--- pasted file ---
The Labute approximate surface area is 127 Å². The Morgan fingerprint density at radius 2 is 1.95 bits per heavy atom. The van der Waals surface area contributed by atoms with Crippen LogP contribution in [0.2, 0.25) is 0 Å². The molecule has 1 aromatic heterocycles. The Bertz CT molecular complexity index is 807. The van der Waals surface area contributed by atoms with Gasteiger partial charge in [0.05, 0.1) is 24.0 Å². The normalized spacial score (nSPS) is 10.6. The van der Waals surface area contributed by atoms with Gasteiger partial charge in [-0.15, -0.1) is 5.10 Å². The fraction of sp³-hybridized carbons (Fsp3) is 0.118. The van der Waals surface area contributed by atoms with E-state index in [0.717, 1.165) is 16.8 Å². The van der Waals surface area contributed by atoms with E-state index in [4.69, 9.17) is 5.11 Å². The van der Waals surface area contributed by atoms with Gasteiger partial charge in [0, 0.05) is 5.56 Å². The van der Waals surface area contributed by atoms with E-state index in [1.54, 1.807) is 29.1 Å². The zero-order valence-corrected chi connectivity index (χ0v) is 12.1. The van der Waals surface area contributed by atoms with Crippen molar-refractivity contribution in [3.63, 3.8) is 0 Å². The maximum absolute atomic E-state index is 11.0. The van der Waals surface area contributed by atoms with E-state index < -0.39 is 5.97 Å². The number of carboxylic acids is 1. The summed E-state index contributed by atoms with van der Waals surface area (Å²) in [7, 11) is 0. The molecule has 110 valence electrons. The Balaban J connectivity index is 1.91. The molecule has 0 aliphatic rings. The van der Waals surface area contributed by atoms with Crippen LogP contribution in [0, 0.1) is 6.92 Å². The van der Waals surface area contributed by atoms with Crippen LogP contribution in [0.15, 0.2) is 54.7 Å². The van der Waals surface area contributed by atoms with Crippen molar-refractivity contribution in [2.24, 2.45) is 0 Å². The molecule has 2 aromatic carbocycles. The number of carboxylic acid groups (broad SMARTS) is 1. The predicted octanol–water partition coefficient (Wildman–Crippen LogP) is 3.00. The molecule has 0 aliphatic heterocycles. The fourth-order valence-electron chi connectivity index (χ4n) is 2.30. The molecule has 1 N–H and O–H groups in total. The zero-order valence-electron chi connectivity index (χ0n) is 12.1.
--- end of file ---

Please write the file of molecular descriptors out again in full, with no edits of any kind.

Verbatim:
The Labute approximate surface area is 127 Å². The Morgan fingerprint density at radius 2 is 1.95 bits per heavy atom. The van der Waals surface area contributed by atoms with Crippen LogP contribution in [0.2, 0.25) is 0 Å². The molecule has 1 aromatic heterocycles. The Bertz CT molecular complexity index is 807. The van der Waals surface area contributed by atoms with Gasteiger partial charge in [0.05, 0.1) is 24.0 Å². The normalized spacial score (nSPS) is 10.6. The van der Waals surface area contributed by atoms with Gasteiger partial charge in [-0.15, -0.1) is 5.10 Å². The fraction of sp³-hybridized carbons (Fsp3) is 0.118. The van der Waals surface area contributed by atoms with E-state index in [0.717, 1.165) is 16.8 Å². The van der Waals surface area contributed by atoms with E-state index in [4.69, 9.17) is 5.11 Å². The van der Waals surface area contributed by atoms with Gasteiger partial charge in [0, 0.05) is 5.56 Å². The van der Waals surface area contributed by atoms with E-state index in [1.54, 1.807) is 29.1 Å². The zero-order valence-corrected chi connectivity index (χ0v) is 12.1. The van der Waals surface area contributed by atoms with Crippen molar-refractivity contribution in [3.63, 3.8) is 0 Å². The maximum absolute atomic E-state index is 11.0. The van der Waals surface area contributed by atoms with E-state index < -0.39 is 5.97 Å². The number of carboxylic acids is 1. The summed E-state index contributed by atoms with van der Waals surface area (Å²) in [7, 11) is 0. The molecule has 110 valence electrons. The Balaban J connectivity index is 1.91. The molecule has 0 aliphatic rings. The van der Waals surface area contributed by atoms with Crippen LogP contribution in [0, 0.1) is 6.92 Å². The van der Waals surface area contributed by atoms with Crippen LogP contribution in [0.15, 0.2) is 54.7 Å². The van der Waals surface area contributed by atoms with Crippen molar-refractivity contribution in [2.24, 2.45) is 0 Å². The molecule has 2 aromatic carbocycles. The number of carboxylic acid groups (broad SMARTS) is 1. The predicted octanol–water partition coefficient (Wildman–Crippen LogP) is 3.00. The molecule has 0 aliphatic heterocycles. The fourth-order valence-electron chi connectivity index (χ4n) is 2.30. The molecule has 1 N–H and O–H groups in total. The zero-order valence-electron chi connectivity index (χ0n) is 12.1.